How we might have gone to Mars in 1965
As part of its "Works & Process" series of events, the Guggenheim
Museum in New York is presenting a lecture by legendary physicist, mathematician and futurist Freeman Dyson of Princeton's Institute
for Advanced Study in early March. The lecture is titled "How We Might Have Gone to
Mars in 1965" and will be illustrated with slides of people,
experiments, and documents:
"In this lecture he speaks about Project Orion.
Project Orion was a dream that didn't come true. It was a scheme to
build a large manned space-ship for interplanetary exploration,
propelled by a large number of nuclear bombs. The project began in
1958 as a technically superior alternative to chemical rockets. The
intention was to land on Mars by 1965 and on Enceladus, one of the
moons of Saturn, by 1970, collecting ice at the destination to use as
propellant for the voyage home. The project demonstrated the
feasibility of the concept with physics calculations, detailed
engineering designs, and experimental measurements of the damage to
surfaces exposed to hot plasmas. Small models using chemical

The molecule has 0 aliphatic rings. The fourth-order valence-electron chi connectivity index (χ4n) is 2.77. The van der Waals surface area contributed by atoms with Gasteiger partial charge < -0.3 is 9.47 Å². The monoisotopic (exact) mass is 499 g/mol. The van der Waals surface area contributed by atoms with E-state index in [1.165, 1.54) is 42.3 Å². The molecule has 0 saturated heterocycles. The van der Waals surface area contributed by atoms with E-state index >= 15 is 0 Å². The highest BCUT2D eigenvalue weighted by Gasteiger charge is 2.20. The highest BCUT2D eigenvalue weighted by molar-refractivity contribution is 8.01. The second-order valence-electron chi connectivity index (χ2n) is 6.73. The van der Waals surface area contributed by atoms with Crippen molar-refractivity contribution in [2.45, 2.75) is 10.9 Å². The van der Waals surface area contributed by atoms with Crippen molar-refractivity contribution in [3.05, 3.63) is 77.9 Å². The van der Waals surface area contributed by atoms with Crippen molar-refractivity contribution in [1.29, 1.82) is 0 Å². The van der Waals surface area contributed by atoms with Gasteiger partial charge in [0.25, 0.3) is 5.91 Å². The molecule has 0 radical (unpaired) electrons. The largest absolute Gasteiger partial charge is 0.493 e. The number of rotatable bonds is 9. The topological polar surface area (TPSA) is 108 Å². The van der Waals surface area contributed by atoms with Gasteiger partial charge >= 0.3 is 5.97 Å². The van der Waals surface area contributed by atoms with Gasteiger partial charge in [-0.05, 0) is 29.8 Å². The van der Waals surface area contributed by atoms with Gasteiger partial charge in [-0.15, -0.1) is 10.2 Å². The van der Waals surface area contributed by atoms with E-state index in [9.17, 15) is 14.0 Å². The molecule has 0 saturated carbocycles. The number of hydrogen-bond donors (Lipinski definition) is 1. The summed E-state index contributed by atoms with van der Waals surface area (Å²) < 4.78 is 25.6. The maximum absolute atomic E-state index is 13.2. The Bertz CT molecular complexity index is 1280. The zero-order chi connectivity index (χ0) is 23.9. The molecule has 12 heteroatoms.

explosives were flown at Point Loma in San Diego. However the nuclear
test-ban treaty of 1963 brought the project to an end and a chance to
combine space-exploration with nuclear disarmament was lost."
Anyway, the idea of using nuclear-powered rockets to visit Mars sounds fascinating. If you're interested, the lectures take place on March 4 and 5 at the Guggenheim Museum on the Upper East Side of Manhattan. If you can't make it, might I suggest renting Mission to Mars or Red Planet? (I know, I know, they both received lackluster ratings on IMDb, but if you're a space exploration junkie, it's usually possible to overlook bad acting, bad scripts and bad directing, eh?)
[image: Mission to Mars]
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- They couldn't have known that in so doing, they actually were forging a rudimentary form of steel.
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